rgus" should never run from any two-master; and now, that the gage of battle was offered, he promptly accepted.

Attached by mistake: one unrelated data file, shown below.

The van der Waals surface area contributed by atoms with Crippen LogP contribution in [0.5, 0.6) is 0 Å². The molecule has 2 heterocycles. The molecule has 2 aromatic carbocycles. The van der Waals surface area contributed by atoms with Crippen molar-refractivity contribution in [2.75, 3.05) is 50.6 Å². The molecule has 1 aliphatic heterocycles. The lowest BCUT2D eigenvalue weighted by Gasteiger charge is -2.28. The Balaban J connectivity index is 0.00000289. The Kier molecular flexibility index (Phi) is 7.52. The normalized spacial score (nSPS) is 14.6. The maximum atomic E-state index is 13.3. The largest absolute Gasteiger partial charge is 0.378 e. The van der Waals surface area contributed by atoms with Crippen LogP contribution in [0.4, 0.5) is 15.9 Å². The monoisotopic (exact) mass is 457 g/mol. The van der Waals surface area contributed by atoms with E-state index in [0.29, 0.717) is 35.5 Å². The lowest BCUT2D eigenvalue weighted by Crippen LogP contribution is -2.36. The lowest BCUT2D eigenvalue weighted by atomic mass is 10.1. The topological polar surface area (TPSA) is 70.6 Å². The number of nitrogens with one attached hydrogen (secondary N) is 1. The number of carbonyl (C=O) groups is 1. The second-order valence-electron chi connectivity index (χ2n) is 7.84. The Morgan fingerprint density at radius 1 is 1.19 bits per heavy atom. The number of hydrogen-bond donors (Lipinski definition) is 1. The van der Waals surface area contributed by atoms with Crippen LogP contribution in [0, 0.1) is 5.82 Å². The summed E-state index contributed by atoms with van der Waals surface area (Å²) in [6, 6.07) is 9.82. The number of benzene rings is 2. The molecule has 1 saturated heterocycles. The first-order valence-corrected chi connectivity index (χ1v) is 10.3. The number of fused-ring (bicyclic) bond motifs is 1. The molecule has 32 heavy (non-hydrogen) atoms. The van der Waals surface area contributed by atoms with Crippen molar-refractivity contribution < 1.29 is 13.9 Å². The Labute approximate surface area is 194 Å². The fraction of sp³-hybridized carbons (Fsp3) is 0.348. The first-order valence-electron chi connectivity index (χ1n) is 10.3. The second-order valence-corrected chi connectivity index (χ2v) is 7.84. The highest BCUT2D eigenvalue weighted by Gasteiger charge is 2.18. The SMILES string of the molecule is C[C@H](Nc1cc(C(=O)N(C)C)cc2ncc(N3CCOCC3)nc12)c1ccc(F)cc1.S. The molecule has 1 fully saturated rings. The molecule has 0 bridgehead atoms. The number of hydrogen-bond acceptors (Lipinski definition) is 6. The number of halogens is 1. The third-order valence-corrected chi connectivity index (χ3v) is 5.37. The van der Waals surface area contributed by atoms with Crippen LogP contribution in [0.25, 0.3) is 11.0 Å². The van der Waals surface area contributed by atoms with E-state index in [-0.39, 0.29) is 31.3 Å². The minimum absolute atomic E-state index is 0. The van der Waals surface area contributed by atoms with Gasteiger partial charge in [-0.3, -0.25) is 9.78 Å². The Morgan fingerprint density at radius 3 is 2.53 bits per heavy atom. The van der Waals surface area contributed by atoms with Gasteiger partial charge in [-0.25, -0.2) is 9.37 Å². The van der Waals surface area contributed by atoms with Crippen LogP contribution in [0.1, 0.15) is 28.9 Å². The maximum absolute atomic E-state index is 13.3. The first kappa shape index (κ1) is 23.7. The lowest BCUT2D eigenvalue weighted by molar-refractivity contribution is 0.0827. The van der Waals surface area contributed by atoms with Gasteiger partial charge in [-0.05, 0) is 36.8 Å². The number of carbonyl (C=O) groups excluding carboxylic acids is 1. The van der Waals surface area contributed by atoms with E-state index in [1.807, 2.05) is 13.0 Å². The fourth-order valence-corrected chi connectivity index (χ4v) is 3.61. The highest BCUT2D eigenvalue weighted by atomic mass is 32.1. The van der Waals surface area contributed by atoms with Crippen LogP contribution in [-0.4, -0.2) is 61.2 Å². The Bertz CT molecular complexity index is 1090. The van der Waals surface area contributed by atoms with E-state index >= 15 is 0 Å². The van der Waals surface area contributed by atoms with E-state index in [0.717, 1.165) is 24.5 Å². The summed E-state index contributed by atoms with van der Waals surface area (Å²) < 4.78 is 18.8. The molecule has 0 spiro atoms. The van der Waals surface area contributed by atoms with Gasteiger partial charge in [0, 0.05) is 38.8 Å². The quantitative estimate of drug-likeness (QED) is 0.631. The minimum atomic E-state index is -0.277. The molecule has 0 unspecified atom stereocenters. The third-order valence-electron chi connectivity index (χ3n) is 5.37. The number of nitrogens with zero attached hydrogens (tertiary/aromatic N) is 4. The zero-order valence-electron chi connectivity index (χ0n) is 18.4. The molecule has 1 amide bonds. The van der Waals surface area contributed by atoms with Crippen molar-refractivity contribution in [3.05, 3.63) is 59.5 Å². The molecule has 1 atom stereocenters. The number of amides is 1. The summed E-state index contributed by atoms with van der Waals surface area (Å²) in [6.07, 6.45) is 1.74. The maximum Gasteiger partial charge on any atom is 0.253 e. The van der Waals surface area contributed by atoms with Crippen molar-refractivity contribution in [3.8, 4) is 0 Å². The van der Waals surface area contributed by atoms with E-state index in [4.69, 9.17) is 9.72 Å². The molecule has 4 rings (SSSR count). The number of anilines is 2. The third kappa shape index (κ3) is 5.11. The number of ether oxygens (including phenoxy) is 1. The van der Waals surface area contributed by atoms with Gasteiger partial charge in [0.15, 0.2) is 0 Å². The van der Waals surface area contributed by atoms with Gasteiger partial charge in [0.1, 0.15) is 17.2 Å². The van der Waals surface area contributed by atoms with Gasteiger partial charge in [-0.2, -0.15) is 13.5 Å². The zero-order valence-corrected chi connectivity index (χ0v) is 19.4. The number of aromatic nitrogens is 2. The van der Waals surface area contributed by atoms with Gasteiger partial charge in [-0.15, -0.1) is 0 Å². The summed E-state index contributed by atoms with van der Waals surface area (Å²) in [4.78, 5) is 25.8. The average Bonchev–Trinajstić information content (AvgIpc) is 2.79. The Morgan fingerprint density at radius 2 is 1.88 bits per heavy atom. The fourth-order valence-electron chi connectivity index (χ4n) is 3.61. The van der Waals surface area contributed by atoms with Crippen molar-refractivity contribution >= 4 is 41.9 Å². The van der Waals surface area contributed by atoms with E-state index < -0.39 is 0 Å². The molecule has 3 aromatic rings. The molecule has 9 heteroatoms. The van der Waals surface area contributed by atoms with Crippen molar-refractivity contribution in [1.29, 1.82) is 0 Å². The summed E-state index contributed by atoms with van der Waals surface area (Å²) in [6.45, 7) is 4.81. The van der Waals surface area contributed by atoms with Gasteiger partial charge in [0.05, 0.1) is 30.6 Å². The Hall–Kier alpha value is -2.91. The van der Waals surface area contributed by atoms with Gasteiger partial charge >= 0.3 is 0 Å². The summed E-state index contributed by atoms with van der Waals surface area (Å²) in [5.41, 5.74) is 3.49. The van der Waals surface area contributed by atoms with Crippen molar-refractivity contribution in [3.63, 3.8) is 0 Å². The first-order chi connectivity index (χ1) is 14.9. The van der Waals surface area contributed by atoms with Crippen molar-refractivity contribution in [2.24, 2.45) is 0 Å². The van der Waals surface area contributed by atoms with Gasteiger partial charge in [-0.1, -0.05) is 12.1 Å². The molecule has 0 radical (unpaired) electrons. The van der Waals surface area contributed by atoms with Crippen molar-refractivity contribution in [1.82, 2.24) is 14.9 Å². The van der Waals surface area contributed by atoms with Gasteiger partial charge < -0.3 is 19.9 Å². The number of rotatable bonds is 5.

At six o'clock in the morning, the "Pelican" came alongside, and opened the conflict with a broadside from her thirty-two pound carronades. The "Argus" replied with spirit, and a sharp cannonade began. Four minutes after the battle opened, Capt. Allen was struck by a round shot that cut off his left leg near the thigh. His officers rushed to his side, and strove to bear him to his cabin; but he resisted, saying he would stay on deck and fight his ship as long as any life was left him. With his back to a mast, he gave his orders and cheered on his men for a few minutes longer; then, fainting from the terrible gush of blood from his wound, was carried below. To lose their captain so early in the action, was enough to discourage the crew of the "Argus." Yet the officers left on duty were brave and skilful. Twice the vessel was swung into a raking position, but the gunners failed to seize the adv